The fundamental purpose of fasting is always to center our hearts on God. Lenten sacrifice helps us do this through three lessons.
Sorrow and Sacrifice
Twenty-nine-year-old elementary school teacher Meighan Lung began giving up something for Lent during her first year at university as a way to remind herself of the true meaning behind the season. “I gave up chocolate,” she recalls, “because it’s something that’s a sacrifice for me.” She’s continued to give up chocolate every year since as a way to help her remember the enormity of Christ’s sacrifice. According to Meighan, “Something like giving up chocolate is so insignificant in light of Jesus’ sacrifice for us. It was eye-opening to struggle with giving up chocolate, and I was reminded—more than once a day—of the extent of God’s love for us.”
The first purpose of Lent is to express sorrow over our sins and identify with what Christ suffered to save us. In our act of giving something up, we’re physically showing our repentance and sorrow for the sins we’ve committed, as a small way to feel the pain Christ must have experienced as he was beaten, ridiculed, and crucified for our sins. Easter takes on deeper significance when we’re able to look at it through eyes and hearts prepared by sacrifice.
For Meighan, the lessons didn’t stop with her newfound understanding of how difficult it is to give up something important. Each year brings a new lesson in self-control, starting with the annual Death by Chocolate event hosted by the InterVarsity Christian Fellowship Club she participated in during university, to her favorite local coffee shop’s giveaway of free hot chocolates that always falls during Lent.
Fasting brings to light our weaknesses. We can’t hide from them anymore, and we’re forced to exercise self-control.
The apostle Paul gives us a key to self-control in 1 Corinthians 9:25-27: “Every athlete exercises self-control in all things . . . So I do not run aimlessly; I do not box as one beating the air. But I discipline my body and keep it under control.”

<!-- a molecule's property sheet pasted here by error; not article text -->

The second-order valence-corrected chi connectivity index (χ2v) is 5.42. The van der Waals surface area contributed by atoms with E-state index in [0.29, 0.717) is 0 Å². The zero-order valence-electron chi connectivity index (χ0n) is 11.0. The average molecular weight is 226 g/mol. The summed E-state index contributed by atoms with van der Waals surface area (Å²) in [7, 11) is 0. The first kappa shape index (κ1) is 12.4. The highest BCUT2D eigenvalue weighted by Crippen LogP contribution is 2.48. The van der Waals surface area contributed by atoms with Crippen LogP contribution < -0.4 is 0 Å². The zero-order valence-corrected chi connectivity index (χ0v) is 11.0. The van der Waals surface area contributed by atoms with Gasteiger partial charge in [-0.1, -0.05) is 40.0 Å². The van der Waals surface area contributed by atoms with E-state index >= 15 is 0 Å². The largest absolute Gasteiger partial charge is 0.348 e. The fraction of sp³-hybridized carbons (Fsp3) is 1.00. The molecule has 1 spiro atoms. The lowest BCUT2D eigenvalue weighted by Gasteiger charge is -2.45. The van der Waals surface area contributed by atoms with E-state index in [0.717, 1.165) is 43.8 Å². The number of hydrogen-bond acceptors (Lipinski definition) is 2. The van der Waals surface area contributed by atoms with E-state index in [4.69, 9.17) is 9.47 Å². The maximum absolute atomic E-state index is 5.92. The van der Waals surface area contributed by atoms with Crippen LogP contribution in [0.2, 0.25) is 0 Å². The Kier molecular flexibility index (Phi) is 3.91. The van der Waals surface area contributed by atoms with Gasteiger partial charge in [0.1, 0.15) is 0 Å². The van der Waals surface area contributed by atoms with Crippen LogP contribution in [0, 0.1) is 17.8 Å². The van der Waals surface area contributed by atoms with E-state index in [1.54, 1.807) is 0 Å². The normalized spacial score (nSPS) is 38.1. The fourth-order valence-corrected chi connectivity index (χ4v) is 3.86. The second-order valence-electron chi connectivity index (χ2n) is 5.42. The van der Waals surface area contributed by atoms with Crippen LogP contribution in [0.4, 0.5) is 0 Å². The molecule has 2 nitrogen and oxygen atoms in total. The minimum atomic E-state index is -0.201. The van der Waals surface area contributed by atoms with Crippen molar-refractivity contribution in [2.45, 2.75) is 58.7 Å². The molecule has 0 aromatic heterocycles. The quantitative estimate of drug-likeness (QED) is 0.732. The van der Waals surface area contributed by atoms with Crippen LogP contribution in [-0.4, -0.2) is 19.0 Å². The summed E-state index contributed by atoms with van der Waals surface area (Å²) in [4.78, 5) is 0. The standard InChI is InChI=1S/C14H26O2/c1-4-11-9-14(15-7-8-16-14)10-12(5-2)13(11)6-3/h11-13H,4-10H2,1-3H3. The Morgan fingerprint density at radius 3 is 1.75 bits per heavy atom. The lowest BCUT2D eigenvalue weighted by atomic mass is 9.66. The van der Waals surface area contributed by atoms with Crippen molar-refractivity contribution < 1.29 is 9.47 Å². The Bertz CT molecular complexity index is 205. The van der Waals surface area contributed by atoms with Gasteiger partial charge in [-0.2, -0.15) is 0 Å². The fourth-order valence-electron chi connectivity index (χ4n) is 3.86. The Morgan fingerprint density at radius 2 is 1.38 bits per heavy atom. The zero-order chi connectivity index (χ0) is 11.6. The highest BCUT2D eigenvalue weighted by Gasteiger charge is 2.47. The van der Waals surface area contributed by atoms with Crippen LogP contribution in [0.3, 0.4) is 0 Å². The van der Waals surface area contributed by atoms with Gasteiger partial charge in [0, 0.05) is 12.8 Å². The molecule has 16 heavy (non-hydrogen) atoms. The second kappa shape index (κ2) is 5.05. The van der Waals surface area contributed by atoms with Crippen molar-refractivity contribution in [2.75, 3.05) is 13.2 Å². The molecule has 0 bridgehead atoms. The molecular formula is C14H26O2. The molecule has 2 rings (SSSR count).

No matter how much natural talent an athlete possesses, he won’t excel on the field, court, or rink if he hasn’t practiced. Athletes need to train their bodies so they can respond instinctively to any challenge they face—and win.
We need lessons in self-control for the same reason, and Lent provides a perfect opportunity. If we’ve drilled ourselves ahead of time, practicing self-control, we’re more likely to pass a serious test or temptation when it comes.
What Matters Most
Lent isn’t just about sorrow, sacrifice, and self-control. Lent gives us a chance to focus on what matters most. As we take something out of our lives we shouldn’t leave a vacancy, but rather fill that space with something more significant than what we’ve given up.
If you give up watching TV or movies, why not fill the time you used to give to those pursuits with Bible study, prayer, or volunteer work? If you give up a food item, save the money you would have used to eat out or buy your morning coffee and donate it to an organization that’s working to end hunger around the world.
Lent is just one more opportunity to express our God-given creativity. Find a way to move from mourning to joy the way the disciples did as they first watched Christ suffer and die and then realized he had risen again.
Marcy Kennedy is a freelance writer in Ontario, Canada.
A Time to Refocus
• Did you participate in Lent this year? If so, what practices did you observe? What did you learn from your sacrifice?
• If you did not participate in Lent this year, would you try it next year? Consider doing your own 40-day fast sometime this year as an act of thankfulness for Jesus’ death and resurrection.
• What can you do every day of the year to refocus on all that Christ has done for us in his death and resurrection?